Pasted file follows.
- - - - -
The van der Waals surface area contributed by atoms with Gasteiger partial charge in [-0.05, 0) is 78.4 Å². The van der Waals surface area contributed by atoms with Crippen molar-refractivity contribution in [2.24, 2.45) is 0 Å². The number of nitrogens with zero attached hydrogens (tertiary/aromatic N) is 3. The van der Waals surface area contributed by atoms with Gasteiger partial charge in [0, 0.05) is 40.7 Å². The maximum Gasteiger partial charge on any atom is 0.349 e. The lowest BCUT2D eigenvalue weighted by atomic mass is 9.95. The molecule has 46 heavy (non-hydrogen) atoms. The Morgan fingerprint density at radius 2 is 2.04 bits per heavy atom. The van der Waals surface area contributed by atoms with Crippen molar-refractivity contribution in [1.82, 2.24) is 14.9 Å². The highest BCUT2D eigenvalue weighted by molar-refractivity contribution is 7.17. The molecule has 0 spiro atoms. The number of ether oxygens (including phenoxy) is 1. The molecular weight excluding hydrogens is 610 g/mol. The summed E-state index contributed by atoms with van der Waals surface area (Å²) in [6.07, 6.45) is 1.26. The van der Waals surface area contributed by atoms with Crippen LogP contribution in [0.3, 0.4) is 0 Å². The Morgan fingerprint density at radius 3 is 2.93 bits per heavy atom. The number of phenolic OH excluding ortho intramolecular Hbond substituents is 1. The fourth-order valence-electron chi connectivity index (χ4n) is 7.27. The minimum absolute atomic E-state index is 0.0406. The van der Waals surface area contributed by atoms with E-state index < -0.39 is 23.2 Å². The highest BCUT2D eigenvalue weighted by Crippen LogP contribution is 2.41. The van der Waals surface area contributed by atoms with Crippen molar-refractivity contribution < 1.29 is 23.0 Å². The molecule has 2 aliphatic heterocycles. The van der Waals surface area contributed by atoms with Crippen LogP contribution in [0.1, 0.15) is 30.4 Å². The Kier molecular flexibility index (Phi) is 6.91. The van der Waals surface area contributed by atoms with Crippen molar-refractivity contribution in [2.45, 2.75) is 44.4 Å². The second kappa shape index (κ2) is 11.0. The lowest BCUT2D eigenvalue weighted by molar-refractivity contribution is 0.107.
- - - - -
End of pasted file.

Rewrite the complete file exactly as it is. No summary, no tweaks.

The van der Waals surface area contributed by atoms with Gasteiger partial charge in [-0.05, 0) is 78.4 Å². The van der Waals surface area contributed by atoms with Crippen molar-refractivity contribution in [2.24, 2.45) is 0 Å². The number of nitrogens with zero attached hydrogens (tertiary/aromatic N) is 3. The van der Waals surface area contributed by atoms with Gasteiger partial charge in [0, 0.05) is 40.7 Å². The maximum Gasteiger partial charge on any atom is 0.349 e. The lowest BCUT2D eigenvalue weighted by atomic mass is 9.95. The molecule has 46 heavy (non-hydrogen) atoms. The Morgan fingerprint density at radius 2 is 2.04 bits per heavy atom. The van der Waals surface area contributed by atoms with Crippen molar-refractivity contribution in [1.82, 2.24) is 14.9 Å². The highest BCUT2D eigenvalue weighted by molar-refractivity contribution is 7.17. The molecule has 0 spiro atoms. The number of ether oxygens (including phenoxy) is 1. The molecular weight excluding hydrogens is 610 g/mol. The summed E-state index contributed by atoms with van der Waals surface area (Å²) in [6.07, 6.45) is 1.26. The van der Waals surface area contributed by atoms with Crippen LogP contribution in [0.3, 0.4) is 0 Å². The Morgan fingerprint density at radius 3 is 2.93 bits per heavy atom. The number of phenolic OH excluding ortho intramolecular Hbond substituents is 1. The fourth-order valence-electron chi connectivity index (χ4n) is 7.27. The minimum absolute atomic E-state index is 0.0406. The van der Waals surface area contributed by atoms with E-state index < -0.39 is 23.2 Å². The highest BCUT2D eigenvalue weighted by Crippen LogP contribution is 2.41. The van der Waals surface area contributed by atoms with Crippen molar-refractivity contribution < 1.29 is 23.0 Å². The molecule has 2 aliphatic heterocycles. The van der Waals surface area contributed by atoms with Crippen LogP contribution in [0.1, 0.15) is 30.4 Å². The Kier molecular flexibility index (Phi) is 6.91. The van der Waals surface area contributed by atoms with Crippen molar-refractivity contribution in [2.45, 2.75) is 44.4 Å². The second kappa shape index (κ2) is 11.0. The lowest BCUT2D eigenvalue weighted by molar-refractivity contribution is 0.107.